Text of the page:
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Illinois lawmakers ready to rush law on wind farm regulations amid court battle  

Credit:  By Cole Lauterbach | Illinois News Network | www.ilnews.org ~~

Some Illinois lawmakers want to rush through legislation that would change the dynamic for a plan to erect dozens of wind turbines in central Illinois.

The bill has yet to pass House muster, but Illinois’ state Senators discussed it in committee Thursday with the plan to send it quickly for a vote once it goes to their chamber, a rare move for the General Assembly.

The measure would restrict wind farm regulations outside of a municipality to the county alone, excluding townships.

Amy Kurt, a representative of EDP Renewables, the company planning to build in Douglas County, said allowing smaller governmental units to restrict wind farms could hurt the entire industry.

“For the townships to get thrown in at this late hour when we don’t think the law is there is really troubling for the development of the wind energy industry in Illinois,” she said.

Residents of Murdock Township in Douglas County are suing to apply tougher restrictions on a proposed EDP wind farm project there.

Mahomet Sen. Chapin Rose said he understands both sides of the argument. However, he said lawmakers should never try to subvert the process for an ongoing court case.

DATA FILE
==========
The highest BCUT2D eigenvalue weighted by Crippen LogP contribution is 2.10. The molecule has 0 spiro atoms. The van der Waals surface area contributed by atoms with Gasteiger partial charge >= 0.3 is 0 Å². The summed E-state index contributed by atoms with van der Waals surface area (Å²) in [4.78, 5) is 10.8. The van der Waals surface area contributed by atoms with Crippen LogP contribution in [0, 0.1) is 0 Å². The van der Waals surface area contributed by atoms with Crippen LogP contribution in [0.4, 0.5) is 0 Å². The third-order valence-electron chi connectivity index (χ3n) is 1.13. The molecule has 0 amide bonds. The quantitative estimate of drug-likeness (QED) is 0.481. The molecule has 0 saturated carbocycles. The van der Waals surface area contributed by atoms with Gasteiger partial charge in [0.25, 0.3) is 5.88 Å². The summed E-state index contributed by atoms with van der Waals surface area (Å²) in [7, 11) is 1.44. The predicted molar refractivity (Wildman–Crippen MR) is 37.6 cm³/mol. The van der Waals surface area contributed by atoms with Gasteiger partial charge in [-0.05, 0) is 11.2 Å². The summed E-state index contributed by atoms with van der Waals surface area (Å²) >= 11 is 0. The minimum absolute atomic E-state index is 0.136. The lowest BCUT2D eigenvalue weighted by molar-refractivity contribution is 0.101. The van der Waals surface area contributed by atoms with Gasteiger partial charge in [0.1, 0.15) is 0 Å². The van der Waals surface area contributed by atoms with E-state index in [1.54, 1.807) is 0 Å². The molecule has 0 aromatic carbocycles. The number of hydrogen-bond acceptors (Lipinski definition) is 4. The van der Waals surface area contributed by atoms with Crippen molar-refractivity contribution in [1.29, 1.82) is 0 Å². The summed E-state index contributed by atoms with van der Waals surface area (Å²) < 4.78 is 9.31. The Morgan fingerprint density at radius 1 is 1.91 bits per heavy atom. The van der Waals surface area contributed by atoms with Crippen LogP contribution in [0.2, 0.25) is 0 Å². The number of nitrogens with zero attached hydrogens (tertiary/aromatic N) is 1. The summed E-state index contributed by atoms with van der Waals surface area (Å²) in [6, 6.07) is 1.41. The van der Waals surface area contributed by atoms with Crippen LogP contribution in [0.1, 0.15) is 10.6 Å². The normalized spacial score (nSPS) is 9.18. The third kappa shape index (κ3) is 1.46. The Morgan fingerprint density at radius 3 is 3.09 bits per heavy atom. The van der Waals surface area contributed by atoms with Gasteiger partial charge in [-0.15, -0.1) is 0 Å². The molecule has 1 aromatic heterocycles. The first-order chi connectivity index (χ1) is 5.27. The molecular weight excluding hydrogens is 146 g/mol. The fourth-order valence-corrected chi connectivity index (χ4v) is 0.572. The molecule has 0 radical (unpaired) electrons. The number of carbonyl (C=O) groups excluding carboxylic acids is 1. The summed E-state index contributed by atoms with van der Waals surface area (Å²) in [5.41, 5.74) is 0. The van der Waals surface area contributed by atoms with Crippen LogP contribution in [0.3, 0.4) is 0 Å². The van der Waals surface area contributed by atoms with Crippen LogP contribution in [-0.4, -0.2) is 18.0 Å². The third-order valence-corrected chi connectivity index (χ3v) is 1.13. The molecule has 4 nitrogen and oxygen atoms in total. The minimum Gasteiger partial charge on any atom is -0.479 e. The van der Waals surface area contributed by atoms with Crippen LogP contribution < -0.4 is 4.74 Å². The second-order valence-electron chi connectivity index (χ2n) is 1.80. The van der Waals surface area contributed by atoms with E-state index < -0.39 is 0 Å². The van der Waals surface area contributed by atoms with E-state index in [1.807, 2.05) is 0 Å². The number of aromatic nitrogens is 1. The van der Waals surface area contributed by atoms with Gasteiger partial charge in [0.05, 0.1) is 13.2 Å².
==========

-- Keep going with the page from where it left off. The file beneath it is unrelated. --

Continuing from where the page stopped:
“Why are we here?” he said. “If we weren’t trying to tell the local judge on a legitimate complaint brought by two parties who, frankly, disagree.”

EDP plans to begin construction on the wind farm later this spring. It has already sold energy it plans to generate.

The Texas-based company wants to invest $340 million in a 200-megawatt wind farm. The company said an investment of that scope would be able to generate enough power to supply 69,000 average Illinois homes, according to reports.

An analysis by the Champaign News-Gazette found wind turbines in the area generated nearly $10 million in tax revenue in 2016 and 2017.

Source:  By Cole Lauterbach | Illinois News Network | www.ilnews.org

This article is the work of the source indicated. Any opinions expressed in it are not necessarily those of National Wind Watch.

The copyright of this article resides with the author or publisher indicated. As part of its noncommercial effort to present the environmental, social, scientific, and economic issues of large-scale wind power development to a global audience seeking such information, National Wind Watch endeavors to observe “fair use” as provided for in section 107 of U.S. Copyright Law and similar “fair dealing” provisions of the copyright laws of other nations. Send requests to excerpt, general inquiries, and comments via e-mail.

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